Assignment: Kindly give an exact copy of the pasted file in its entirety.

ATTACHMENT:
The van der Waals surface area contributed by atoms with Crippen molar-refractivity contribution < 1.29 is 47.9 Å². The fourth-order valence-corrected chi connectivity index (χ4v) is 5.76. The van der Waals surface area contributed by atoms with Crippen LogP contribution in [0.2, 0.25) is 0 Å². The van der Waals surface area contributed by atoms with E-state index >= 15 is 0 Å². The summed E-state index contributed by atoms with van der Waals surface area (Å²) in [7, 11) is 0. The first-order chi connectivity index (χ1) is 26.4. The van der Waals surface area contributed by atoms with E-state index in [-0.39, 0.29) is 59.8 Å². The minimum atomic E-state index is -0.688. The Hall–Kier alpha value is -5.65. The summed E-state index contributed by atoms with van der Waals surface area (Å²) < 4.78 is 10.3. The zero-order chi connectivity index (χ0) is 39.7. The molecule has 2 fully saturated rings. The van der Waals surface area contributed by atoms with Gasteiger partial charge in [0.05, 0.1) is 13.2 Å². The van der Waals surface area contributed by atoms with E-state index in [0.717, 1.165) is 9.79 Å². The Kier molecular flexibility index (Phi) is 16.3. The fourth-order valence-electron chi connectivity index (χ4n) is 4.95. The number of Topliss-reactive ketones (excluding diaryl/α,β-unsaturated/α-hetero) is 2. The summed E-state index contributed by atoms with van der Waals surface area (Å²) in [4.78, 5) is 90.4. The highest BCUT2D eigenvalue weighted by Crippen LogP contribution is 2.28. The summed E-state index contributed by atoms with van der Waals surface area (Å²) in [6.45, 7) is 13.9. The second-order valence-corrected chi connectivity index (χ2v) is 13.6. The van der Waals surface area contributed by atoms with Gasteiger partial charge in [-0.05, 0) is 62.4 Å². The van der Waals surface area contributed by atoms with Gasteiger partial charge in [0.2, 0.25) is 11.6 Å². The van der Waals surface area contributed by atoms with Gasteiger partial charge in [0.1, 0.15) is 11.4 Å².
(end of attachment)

The van der Waals surface area contributed by atoms with Crippen molar-refractivity contribution < 1.29 is 47.9 Å². The fourth-order valence-corrected chi connectivity index (χ4v) is 5.76. The van der Waals surface area contributed by atoms with Crippen LogP contribution in [0.2, 0.25) is 0 Å². The van der Waals surface area contributed by atoms with E-state index >= 15 is 0 Å². The summed E-state index contributed by atoms with van der Waals surface area (Å²) in [7, 11) is 0. The first-order chi connectivity index (χ1) is 26.4. The van der Waals surface area contributed by atoms with E-state index in [-0.39, 0.29) is 59.8 Å². The minimum atomic E-state index is -0.688. The Hall–Kier alpha value is -5.65. The summed E-state index contributed by atoms with van der Waals surface area (Å²) < 4.78 is 10.3. The zero-order chi connectivity index (χ0) is 39.7. The molecule has 2 fully saturated rings. The van der Waals surface area contributed by atoms with Gasteiger partial charge in [0.05, 0.1) is 13.2 Å². The van der Waals surface area contributed by atoms with E-state index in [0.717, 1.165) is 9.79 Å². The Kier molecular flexibility index (Phi) is 16.3. The fourth-order valence-electron chi connectivity index (χ4n) is 4.95. The number of Topliss-reactive ketones (excluding diaryl/α,β-unsaturated/α-hetero) is 2. The summed E-state index contributed by atoms with van der Waals surface area (Å²) in [4.78, 5) is 90.4. The highest BCUT2D eigenvalue weighted by Crippen LogP contribution is 2.28. The summed E-state index contributed by atoms with van der Waals surface area (Å²) in [6.45, 7) is 13.9. The second-order valence-corrected chi connectivity index (χ2v) is 13.6. The van der Waals surface area contributed by atoms with Gasteiger partial charge in [-0.05, 0) is 62.4 Å². The van der Waals surface area contributed by atoms with Gasteiger partial charge in [0.2, 0.25) is 11.6 Å². The van der Waals surface area contributed by atoms with Gasteiger partial charge in [0.1, 0.15) is 11.4 Å².